Table 5. Tests of measurement invariance for the final retained model across age groups.


Table 6. Tests of measurement invariance for the final retained model across gender × age groups.

Differential Item Functioning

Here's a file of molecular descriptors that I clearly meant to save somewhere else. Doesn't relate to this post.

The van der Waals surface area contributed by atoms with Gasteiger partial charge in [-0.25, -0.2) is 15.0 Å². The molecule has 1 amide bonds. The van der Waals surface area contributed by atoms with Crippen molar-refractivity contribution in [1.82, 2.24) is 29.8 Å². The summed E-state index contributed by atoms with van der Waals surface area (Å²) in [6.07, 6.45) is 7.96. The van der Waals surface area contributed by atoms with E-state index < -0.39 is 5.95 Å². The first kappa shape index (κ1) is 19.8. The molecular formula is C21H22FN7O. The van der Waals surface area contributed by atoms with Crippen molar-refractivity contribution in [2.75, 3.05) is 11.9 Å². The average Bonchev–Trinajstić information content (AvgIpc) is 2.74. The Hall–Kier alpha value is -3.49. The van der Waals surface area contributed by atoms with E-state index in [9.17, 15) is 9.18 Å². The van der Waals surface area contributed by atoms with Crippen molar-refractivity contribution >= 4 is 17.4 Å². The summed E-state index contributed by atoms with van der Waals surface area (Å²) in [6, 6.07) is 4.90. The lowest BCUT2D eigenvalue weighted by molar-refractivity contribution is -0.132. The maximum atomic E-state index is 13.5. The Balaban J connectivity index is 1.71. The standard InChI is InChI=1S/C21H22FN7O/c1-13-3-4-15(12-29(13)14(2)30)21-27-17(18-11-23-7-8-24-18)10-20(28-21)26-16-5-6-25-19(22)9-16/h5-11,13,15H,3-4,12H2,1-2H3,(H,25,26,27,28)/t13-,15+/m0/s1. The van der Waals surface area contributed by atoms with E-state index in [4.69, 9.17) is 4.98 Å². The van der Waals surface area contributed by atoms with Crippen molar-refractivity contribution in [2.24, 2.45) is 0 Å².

Although tests of measurement invariance provide a rigorous method for testing, it is less practical for continuous variables such as age. Therefore, we incorporated the linear and quadratic age effects in the final invariance model (Model GA13) and contrasted three competing models. The null model (MM1 in Table 7) provided good fit to the data, but the saturated model (MM2 in Table 7) showed a substantial improvement in model fit relative to the null model (ΔCFI = +0.014; TLI = −0.003; ΔRMSEA = +0.001), indicating that age has an effect on the responses to the Passion Scale. However, the factors-only model (MM3 in Table 4)—where the relations from the predictors to the factors were freely estimated, but not to the items—resulted in a marginal decreased fit (ΔCFI = −0.013; TLI = +0.001; ΔRMSEA = −0.001), suggesting that the age effects cannot be fully explained by the effects on the latent variable and that at least some item responses are affected by it. Although TLI and RMSEA have greater relevance in model comparisons due to the incorporation of correction for parsimony, we investigated DIF through modification indices which suggested that DIF is most likely associated with HP8 (the same item that was identified in measurement invariance). Allowing the direct effects from the predictors to this item resulted in comparable fit to the saturated model (ΔCFI = −0.008; TLI = +0.005; ΔRMSEA = −0.002).